The Tertiary Education Commission (TEC) could use ‘Compacts’ with individual tertiary education institutions in conjunction with performance linked funding to drive the government’s economic growth strategy.
In its publicly released, but highly censored, briefing to the incoming minister TEC notes that overseas jurisdictions such as Australia and some US states have successfully used ‘Compacts’ – long term strategic agreements between large education providers and central government. These compacts use performance as the basis for funding high-level strategic initiatives, in tandem with more mechanistic funding of “throughput” at an individual student level.
“Such mission based compacts can tie an institution’s strategy and activity with national objectives by defining in advance reward payments for specified achievement rather than micro-managing inputs.”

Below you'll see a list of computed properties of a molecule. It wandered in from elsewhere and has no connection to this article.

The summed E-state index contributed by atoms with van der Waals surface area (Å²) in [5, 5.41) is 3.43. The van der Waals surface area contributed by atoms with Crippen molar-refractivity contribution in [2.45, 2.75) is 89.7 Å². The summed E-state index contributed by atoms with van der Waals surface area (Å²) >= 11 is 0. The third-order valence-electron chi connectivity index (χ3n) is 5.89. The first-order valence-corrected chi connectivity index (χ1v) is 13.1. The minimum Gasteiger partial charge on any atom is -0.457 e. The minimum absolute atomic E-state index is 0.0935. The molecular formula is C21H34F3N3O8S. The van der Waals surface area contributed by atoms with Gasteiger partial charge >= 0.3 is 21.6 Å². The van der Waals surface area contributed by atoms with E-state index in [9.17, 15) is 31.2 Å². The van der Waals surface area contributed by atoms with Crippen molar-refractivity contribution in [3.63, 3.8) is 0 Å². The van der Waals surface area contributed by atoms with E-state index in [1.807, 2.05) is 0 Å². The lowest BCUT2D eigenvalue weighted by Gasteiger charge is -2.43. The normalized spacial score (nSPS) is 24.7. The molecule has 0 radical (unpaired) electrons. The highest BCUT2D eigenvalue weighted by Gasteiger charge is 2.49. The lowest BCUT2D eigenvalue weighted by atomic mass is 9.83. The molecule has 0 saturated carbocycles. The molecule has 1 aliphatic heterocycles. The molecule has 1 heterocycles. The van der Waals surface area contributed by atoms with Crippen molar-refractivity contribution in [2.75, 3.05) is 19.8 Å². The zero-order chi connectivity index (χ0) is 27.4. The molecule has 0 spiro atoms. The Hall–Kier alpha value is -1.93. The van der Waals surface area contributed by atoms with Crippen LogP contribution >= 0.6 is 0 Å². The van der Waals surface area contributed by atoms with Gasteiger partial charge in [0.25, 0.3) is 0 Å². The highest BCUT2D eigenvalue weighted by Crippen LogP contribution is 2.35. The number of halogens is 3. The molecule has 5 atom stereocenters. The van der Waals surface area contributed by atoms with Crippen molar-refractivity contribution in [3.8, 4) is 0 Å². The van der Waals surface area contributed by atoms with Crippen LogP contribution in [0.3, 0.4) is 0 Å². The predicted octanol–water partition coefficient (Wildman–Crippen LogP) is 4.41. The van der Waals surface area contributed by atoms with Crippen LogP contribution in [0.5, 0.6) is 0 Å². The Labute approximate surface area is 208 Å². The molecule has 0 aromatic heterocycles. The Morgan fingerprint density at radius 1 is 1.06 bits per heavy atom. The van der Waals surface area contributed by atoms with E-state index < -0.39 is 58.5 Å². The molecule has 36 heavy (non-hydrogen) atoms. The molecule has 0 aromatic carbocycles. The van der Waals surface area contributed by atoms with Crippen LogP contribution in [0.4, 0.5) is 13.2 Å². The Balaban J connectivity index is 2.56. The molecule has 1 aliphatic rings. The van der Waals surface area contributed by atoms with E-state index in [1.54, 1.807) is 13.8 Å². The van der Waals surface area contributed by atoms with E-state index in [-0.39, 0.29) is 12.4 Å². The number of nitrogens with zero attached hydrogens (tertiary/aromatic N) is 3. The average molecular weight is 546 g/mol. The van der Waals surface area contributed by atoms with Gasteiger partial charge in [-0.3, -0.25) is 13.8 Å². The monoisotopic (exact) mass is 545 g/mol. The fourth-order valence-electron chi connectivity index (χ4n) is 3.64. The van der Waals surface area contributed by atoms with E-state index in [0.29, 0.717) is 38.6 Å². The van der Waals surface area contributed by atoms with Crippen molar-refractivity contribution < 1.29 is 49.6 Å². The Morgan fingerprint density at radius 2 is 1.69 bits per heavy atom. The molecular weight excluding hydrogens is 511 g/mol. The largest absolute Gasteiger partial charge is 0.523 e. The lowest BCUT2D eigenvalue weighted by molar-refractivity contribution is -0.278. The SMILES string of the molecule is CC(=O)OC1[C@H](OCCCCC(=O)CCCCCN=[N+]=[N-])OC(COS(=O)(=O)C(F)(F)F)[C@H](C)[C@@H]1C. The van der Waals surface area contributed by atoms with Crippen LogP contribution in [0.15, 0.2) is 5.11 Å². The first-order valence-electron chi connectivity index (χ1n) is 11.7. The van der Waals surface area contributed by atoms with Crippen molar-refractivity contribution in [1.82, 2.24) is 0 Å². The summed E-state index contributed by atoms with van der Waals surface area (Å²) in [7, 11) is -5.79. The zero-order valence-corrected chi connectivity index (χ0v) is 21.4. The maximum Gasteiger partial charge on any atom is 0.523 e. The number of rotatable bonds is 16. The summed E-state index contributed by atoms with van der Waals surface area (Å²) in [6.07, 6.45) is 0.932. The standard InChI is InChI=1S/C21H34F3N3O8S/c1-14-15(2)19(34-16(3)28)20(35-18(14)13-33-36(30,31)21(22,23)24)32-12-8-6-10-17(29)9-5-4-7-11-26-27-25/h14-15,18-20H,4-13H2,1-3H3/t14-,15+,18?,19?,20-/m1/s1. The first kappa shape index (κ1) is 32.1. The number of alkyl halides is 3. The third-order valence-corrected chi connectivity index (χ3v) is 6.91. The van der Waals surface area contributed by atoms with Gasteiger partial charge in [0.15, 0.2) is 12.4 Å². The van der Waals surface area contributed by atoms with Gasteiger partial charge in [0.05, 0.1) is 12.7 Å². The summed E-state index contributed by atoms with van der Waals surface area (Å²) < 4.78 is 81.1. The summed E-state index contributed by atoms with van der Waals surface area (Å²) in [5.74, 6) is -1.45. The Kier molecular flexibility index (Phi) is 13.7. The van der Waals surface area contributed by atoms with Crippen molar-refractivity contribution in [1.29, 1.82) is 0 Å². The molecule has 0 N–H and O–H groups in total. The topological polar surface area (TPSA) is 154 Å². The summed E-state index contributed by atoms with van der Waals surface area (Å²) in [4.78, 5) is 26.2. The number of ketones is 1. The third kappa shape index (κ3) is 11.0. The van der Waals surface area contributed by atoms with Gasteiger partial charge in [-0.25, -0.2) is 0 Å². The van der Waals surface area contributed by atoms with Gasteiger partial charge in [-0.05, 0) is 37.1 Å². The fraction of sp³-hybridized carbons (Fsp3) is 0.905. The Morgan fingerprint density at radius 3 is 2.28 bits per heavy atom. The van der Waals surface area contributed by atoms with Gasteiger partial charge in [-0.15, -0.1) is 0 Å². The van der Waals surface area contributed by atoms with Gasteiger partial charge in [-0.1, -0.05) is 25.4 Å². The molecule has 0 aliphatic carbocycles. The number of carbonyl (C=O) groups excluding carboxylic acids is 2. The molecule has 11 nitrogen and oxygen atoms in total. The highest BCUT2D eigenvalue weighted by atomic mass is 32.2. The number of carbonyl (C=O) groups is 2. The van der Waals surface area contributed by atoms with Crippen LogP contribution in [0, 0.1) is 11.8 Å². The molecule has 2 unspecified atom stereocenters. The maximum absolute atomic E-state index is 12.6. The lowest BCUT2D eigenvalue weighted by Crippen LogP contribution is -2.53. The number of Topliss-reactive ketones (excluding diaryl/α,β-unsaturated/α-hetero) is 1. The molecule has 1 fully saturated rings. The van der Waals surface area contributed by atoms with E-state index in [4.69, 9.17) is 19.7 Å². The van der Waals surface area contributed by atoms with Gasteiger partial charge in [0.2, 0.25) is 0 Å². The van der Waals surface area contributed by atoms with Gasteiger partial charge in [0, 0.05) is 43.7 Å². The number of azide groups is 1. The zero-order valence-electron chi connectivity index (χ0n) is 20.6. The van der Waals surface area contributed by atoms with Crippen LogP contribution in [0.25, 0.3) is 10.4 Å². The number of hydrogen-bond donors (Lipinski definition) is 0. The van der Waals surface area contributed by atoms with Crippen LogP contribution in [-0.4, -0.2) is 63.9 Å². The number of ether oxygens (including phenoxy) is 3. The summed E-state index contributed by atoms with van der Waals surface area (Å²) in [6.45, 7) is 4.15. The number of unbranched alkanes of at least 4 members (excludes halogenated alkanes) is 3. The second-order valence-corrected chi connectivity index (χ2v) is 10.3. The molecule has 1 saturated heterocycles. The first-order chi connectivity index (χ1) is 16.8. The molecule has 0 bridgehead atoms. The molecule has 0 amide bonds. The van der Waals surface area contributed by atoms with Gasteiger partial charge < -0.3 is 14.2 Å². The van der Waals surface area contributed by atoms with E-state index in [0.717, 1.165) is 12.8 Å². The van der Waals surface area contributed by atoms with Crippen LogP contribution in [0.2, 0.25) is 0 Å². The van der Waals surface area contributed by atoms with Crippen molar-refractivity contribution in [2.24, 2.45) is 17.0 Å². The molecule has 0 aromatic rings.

Towards the end of its briefing TEC suggests the minister may want to develop a new tertiary education strategy (TES) in the next few months, setting out the government’s tertiary education goals, even though the current TES does not expire until 2015. Quickly following that recommendation are three and half pages of briefing that TEC has withheld from the public under the Official Information Act.
Education Directions’ CEO Dave Guerin noted earlier this week that the chance of a new TES seems low.
“We may be reading far too much into the first bullet on p.38 (stating that a new TES would be needed by the end of Feb 2012 to fit the next investment cycle) and some withheld text on p.30 (just after a statement about the current TES). The TEC also wrote that the next few months is ‘an important, time limited opportunity’ for the Minister, so it’s always possible he might use it.”
TEU general staff vice-president Helen Kissell is concerned that information about a series of major decisions to be made about tertiary education by March this year has been withheld.
“Is one of those recommendations the business case for the Canterbury region or wider TES following the Christchurch earthquakes? Who would know? I am concerned about the increasing tendency to use the Official Information Action to suppress what we could reasonably expect to be public information. “